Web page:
Why schools need to embrace flexible working for teachers


Schools need to find ways of providing greater flexible working opportunities to middle and senior staff, new figures suggest.

Research from the National Foundation for Educational Research shows that one in six secondary school teachers has voiced a desire to work fewer hours in order to have a better work-life balance.

This requires “a more proactive and positive approach to offering part-time and flexible opportunities” according to NFER chief executive Carole Willis, as it enables schools to retain experienced staff.

The NFER has suggested that rigid school timetables and the need for teachers to be in school for lesson planning limit the ability for flexible working.

Around one-fifth of full-time secondary school staff move into part-time roles when they leave the profession, highlighting their desire for flexible approaches to working life.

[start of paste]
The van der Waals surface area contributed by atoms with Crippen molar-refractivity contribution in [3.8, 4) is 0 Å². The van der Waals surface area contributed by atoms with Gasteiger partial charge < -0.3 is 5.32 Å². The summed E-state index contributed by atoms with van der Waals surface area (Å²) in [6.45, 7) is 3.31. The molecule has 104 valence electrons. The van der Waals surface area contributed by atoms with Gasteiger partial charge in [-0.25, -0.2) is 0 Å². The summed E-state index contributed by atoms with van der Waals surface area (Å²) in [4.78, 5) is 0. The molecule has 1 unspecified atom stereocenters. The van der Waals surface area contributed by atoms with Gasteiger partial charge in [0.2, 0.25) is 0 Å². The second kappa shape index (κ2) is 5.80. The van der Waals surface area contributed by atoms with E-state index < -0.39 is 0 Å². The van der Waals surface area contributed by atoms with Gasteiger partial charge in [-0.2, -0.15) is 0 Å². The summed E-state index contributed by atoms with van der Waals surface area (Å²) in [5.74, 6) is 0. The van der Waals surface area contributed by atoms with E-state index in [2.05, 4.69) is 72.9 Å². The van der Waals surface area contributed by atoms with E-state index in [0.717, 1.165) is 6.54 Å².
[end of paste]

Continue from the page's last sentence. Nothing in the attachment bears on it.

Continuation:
The report, titled Part-time Teaching and Flexible Working in Secondary Schools, also found that one-third of teachers who want to work reduced hours had put off a request as they believed it would not be approved.

One in 12 teachers told the study they would like to cut their hours by more than one working day a week, while education secretary Damian Hinds has spoken of the need for the sector to have more flexible approaches.

When compared to other industries, education has far fewer options for flexibility, and the minister has said the sector simply “can’t afford” for that to continue.

However, teacher recruitment is required in order to provide more flexible opportunities for existing staff.

Figures from Teacher Tap suggest that 40,000 new teachers would be needed to cover the shortfall if 40% of current teachers who desire flexible working were to cut their hours by just one day a week.

One in ten teachers also voiced concerns in the study around whether working part-time would impact their long-term career progression.

The general secretary of the Association of School and College Leaders, Geoff Barton, added that offering part-time and flexible working is vital to boosting teacher retention.

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